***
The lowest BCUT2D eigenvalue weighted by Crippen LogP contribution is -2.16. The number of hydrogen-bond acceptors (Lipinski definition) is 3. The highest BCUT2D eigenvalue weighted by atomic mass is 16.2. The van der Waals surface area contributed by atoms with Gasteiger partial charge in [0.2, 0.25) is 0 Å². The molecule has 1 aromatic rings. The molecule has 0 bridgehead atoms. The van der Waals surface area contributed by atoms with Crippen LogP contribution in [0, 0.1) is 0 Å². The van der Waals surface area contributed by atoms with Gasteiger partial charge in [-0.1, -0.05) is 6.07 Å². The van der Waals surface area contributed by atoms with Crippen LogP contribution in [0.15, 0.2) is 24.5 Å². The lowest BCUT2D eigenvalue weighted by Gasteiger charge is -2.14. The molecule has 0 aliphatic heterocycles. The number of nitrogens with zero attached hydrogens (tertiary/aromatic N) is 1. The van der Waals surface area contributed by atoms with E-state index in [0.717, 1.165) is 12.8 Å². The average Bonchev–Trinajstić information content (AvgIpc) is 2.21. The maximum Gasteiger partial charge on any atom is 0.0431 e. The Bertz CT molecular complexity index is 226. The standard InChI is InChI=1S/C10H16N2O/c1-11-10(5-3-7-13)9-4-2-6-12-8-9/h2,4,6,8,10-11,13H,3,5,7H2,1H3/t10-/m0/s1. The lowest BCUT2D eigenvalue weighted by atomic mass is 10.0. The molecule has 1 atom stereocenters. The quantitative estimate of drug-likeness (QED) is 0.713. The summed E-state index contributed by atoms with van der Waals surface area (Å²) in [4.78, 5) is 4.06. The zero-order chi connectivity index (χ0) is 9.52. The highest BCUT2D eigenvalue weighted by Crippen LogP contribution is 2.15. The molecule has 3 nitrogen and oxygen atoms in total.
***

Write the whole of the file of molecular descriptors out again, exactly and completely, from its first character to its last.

The lowest BCUT2D eigenvalue weighted by Crippen LogP contribution is -2.16. The number of hydrogen-bond acceptors (Lipinski definition) is 3. The highest BCUT2D eigenvalue weighted by atomic mass is 16.2. The van der Waals surface area contributed by atoms with Gasteiger partial charge in [0.2, 0.25) is 0 Å². The molecule has 1 aromatic rings. The molecule has 0 bridgehead atoms. The van der Waals surface area contributed by atoms with Crippen LogP contribution in [0, 0.1) is 0 Å². The van der Waals surface area contributed by atoms with Gasteiger partial charge in [-0.1, -0.05) is 6.07 Å². The van der Waals surface area contributed by atoms with Crippen LogP contribution in [0.15, 0.2) is 24.5 Å². The lowest BCUT2D eigenvalue weighted by Gasteiger charge is -2.14. The molecule has 0 aliphatic heterocycles. The number of nitrogens with zero attached hydrogens (tertiary/aromatic N) is 1. The van der Waals surface area contributed by atoms with E-state index in [0.717, 1.165) is 12.8 Å². The average Bonchev–Trinajstić information content (AvgIpc) is 2.21. The maximum Gasteiger partial charge on any atom is 0.0431 e. The Bertz CT molecular complexity index is 226. The standard InChI is InChI=1S/C10H16N2O/c1-11-10(5-3-7-13)9-4-2-6-12-8-9/h2,4,6,8,10-11,13H,3,5,7H2,1H3/t10-/m0/s1. The lowest BCUT2D eigenvalue weighted by atomic mass is 10.0. The molecule has 1 atom stereocenters. The quantitative estimate of drug-likeness (QED) is 0.713. The summed E-state index contributed by atoms with van der Waals surface area (Å²) in [4.78, 5) is 4.06. The zero-order chi connectivity index (χ0) is 9.52. The highest BCUT2D eigenvalue weighted by Crippen LogP contribution is 2.15. The molecule has 3 nitrogen and oxygen atoms in total.